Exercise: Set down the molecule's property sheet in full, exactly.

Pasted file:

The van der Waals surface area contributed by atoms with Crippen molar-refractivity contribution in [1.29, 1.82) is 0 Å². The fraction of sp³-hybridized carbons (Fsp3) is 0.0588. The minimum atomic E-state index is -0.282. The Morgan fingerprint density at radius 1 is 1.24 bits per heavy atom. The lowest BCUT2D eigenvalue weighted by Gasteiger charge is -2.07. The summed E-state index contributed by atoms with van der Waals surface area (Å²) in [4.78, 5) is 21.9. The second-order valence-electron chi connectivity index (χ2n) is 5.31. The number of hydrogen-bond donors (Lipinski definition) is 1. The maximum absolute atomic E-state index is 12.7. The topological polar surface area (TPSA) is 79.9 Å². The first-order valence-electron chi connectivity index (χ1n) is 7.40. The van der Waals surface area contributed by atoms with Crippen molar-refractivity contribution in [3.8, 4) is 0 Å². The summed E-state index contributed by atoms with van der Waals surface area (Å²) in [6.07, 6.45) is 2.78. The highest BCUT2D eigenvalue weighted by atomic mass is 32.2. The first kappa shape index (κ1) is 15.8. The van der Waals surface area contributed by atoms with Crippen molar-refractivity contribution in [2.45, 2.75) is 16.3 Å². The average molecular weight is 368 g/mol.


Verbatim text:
The van der Waals surface area contributed by atoms with Crippen molar-refractivity contribution in [1.29, 1.82) is 0 Å². The fraction of sp³-hybridized carbons (Fsp3) is 0.0588. The minimum atomic E-state index is -0.282. The Morgan fingerprint density at radius 1 is 1.24 bits per heavy atom. The lowest BCUT2D eigenvalue weighted by Gasteiger charge is -2.07. The summed E-state index contributed by atoms with van der Waals surface area (Å²) in [4.78, 5) is 21.9. The second-order valence-electron chi connectivity index (χ2n) is 5.31. The number of hydrogen-bond donors (Lipinski definition) is 1. The maximum absolute atomic E-state index is 12.7. The topological polar surface area (TPSA) is 79.9 Å². The first-order valence-electron chi connectivity index (χ1n) is 7.40. The van der Waals surface area contributed by atoms with Crippen molar-refractivity contribution in [3.8, 4) is 0 Å². The summed E-state index contributed by atoms with van der Waals surface area (Å²) in [6.07, 6.45) is 2.78. The highest BCUT2D eigenvalue weighted by atomic mass is 32.2. The first kappa shape index (κ1) is 15.8. The van der Waals surface area contributed by atoms with Crippen molar-refractivity contribution in [2.45, 2.75) is 16.3 Å². The average molecular weight is 368 g/mol.